Flannery urges end to silencing of Irish priests before papal visit

‘Ridiculous’ that six remain under sanctions given how pope has changed church’s culture

Redemptorist Fr Tony Flannery. ‘The various levels of authority above me in the church’ would ‘happily leave me where I am. If I die suddenly, they will say ‘nice meaningless words’ over my coffin.’ File photograph: Alan Betson/The Irish Times

Redemptorist Fr Tony Flannery. ‘The various levels of authority above me in the church’ would ‘happily leave me where I am. If I die suddenly, they will say ‘nice meaningless words’ over my coffin.’ File photograph: Alan Betson/The Irish Times

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Vatican silencing of six Irish priests should be ended in preparation for the visit of Pope Francis to Ireland next August, one of those priests has said.

Redemptorist priest Fr Tony Flannery said that “if Irish bishops really cared about justice and fairness in the church” they would be making efforts to have sanctions placed on the six priests during the pontificate of Pope Benedict lifted.

Fr Flannery was banned from public ministry in 2012 for expressing his more liberal views on priesthood, women priests, homosexuality and contraception.

“If Cardinals Burke, Muller and others can openly defy the pope without any sanctions, it is ridiculous that we, all of us being strong supporters of Francis, remain sanctioned,” he said.

The six priests Fr Flannery refers to include Passionist Fr Brian D’Arcy, Redemptorist Fr Gerard Moloney, Capuchin Fr Owen O’Sullivan, Augustinian Fr Iggy O’Donovan and Marist Fr Seán Fagan, who died in 2016.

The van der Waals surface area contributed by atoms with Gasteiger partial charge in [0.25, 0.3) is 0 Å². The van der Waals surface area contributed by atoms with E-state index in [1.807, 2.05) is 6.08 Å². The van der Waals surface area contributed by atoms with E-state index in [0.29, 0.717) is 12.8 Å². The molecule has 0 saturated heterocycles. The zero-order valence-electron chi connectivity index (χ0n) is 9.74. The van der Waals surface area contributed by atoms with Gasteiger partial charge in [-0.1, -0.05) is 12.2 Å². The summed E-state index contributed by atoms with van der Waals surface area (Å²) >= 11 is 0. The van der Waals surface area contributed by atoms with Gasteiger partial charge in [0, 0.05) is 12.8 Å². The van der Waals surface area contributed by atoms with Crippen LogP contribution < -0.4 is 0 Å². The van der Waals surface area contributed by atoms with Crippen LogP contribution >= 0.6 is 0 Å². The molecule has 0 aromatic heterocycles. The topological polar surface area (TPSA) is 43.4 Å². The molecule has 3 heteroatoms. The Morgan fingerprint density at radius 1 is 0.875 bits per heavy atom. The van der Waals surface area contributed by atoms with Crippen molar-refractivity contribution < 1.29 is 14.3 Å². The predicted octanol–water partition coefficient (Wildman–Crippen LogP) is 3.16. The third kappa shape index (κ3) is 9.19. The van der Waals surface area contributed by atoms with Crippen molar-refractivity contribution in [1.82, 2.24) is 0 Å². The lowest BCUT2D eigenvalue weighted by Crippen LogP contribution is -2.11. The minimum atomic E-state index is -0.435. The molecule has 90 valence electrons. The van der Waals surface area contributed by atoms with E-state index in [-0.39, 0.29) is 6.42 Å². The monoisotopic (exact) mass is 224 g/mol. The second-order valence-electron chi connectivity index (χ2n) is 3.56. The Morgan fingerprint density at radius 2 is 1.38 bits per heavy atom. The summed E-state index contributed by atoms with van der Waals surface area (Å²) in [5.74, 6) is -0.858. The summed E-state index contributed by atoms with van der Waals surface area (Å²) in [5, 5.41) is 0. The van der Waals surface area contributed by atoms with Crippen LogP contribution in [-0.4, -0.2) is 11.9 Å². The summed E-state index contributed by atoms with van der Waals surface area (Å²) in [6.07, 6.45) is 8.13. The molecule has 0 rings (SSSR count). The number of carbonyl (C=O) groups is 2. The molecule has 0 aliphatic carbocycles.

In 2014, following direct intervention with Pope Francis by former president Mary McAleese, a then very ill Fr Fagan was assured by Rome that he remained “a priest in good standing” with the church.

In a post on his website Fr Flannery commented that “the various levels of authority above me in the church” would “happily leave me where I am. If I die suddenly, they will say ‘nice meaningless words’ over my coffin.

“If I die of some lingering disease they will probably come with some form of ‘pardon for my sins’, as they partially did for Seán Fagan. If it comes to that, I hope I will be sufficiently alert to say ‘No, thanks’.”

He recalled how “it was this month, April, six years ago” when he was ordered by the Vatican “ to step down from priestly ministry”. A lot has changed in the church since then, he said.

Pope Francis “has introduced an openness and freedom of opinion and speech in the church that we haven’t seen since those days immediately after the Vatican Council in the 1960s.”

Critics of Pope Francis were “ allowed complete freedom to express their opinions” and “while continuing to minister in full standing within the church”. Meanwhile ,“I remain outside the fold, unable to do my priestly work, branded a heretic, and left in this ‘limbo’ state,” Fr Flannery said.

“The three issues on which I was sidelined – the origin and nature of priesthood, aspects of Catholic sexual teaching, the ordination of women – are now being freely discussed and debated right across the church,” he said.

“My Redemptorist superiors, or indeed the Irish bishops, if they really wanted to, could do something in this present very different climate in the church, to get the sanctions against me lifted, and to restore my good name.”

He belived that “apart entirely from what it would do for me personally, it would be a great message that the church had changed, and that in future people would be treated in a more fair and just manner.”

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